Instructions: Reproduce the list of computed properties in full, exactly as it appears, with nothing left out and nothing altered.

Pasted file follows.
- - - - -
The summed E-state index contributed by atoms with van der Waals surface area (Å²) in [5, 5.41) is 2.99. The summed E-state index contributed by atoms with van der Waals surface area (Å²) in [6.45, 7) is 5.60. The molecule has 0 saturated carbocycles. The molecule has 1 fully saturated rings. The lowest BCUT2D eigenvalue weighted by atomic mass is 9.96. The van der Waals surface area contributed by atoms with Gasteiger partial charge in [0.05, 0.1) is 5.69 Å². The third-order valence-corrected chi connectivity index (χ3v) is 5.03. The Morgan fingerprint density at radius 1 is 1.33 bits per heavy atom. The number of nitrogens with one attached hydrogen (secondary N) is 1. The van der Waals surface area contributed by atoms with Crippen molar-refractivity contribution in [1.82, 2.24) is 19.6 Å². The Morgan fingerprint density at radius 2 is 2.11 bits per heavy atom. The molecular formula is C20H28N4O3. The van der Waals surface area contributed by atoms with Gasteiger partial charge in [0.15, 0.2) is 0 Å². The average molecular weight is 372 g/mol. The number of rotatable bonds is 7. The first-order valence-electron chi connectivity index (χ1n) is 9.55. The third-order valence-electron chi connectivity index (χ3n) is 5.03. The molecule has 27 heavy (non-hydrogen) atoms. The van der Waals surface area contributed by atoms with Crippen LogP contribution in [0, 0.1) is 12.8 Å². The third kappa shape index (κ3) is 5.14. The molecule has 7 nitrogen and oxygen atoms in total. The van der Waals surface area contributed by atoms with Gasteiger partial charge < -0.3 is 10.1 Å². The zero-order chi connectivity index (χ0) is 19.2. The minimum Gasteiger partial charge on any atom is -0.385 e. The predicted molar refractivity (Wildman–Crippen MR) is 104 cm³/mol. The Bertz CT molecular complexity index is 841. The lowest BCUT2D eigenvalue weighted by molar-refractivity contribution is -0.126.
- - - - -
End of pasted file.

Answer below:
The summed E-state index contributed by atoms with van der Waals surface area (Å²) in [5, 5.41) is 2.99. The summed E-state index contributed by atoms with van der Waals surface area (Å²) in [6.45, 7) is 5.60. The molecule has 0 saturated carbocycles. The molecule has 1 fully saturated rings. The lowest BCUT2D eigenvalue weighted by atomic mass is 9.96. The van der Waals surface area contributed by atoms with Gasteiger partial charge in [0.05, 0.1) is 5.69 Å². The third-order valence-corrected chi connectivity index (χ3v) is 5.03. The Morgan fingerprint density at radius 1 is 1.33 bits per heavy atom. The number of nitrogens with one attached hydrogen (secondary N) is 1. The van der Waals surface area contributed by atoms with Crippen molar-refractivity contribution in [1.82, 2.24) is 19.6 Å². The Morgan fingerprint density at radius 2 is 2.11 bits per heavy atom. The molecular formula is C20H28N4O3. The van der Waals surface area contributed by atoms with Gasteiger partial charge in [0.15, 0.2) is 0 Å². The average molecular weight is 372 g/mol. The number of rotatable bonds is 7. The first-order valence-electron chi connectivity index (χ1n) is 9.55. The third-order valence-electron chi connectivity index (χ3n) is 5.03. The molecule has 27 heavy (non-hydrogen) atoms. The van der Waals surface area contributed by atoms with Crippen LogP contribution in [0, 0.1) is 12.8 Å². The third kappa shape index (κ3) is 5.14. The molecule has 7 nitrogen and oxygen atoms in total. The van der Waals surface area contributed by atoms with Gasteiger partial charge < -0.3 is 10.1 Å². The zero-order chi connectivity index (χ0) is 19.2. The minimum Gasteiger partial charge on any atom is -0.385 e. The predicted molar refractivity (Wildman–Crippen MR) is 104 cm³/mol. The Bertz CT molecular complexity index is 841. The lowest BCUT2D eigenvalue weighted by molar-refractivity contribution is -0.126.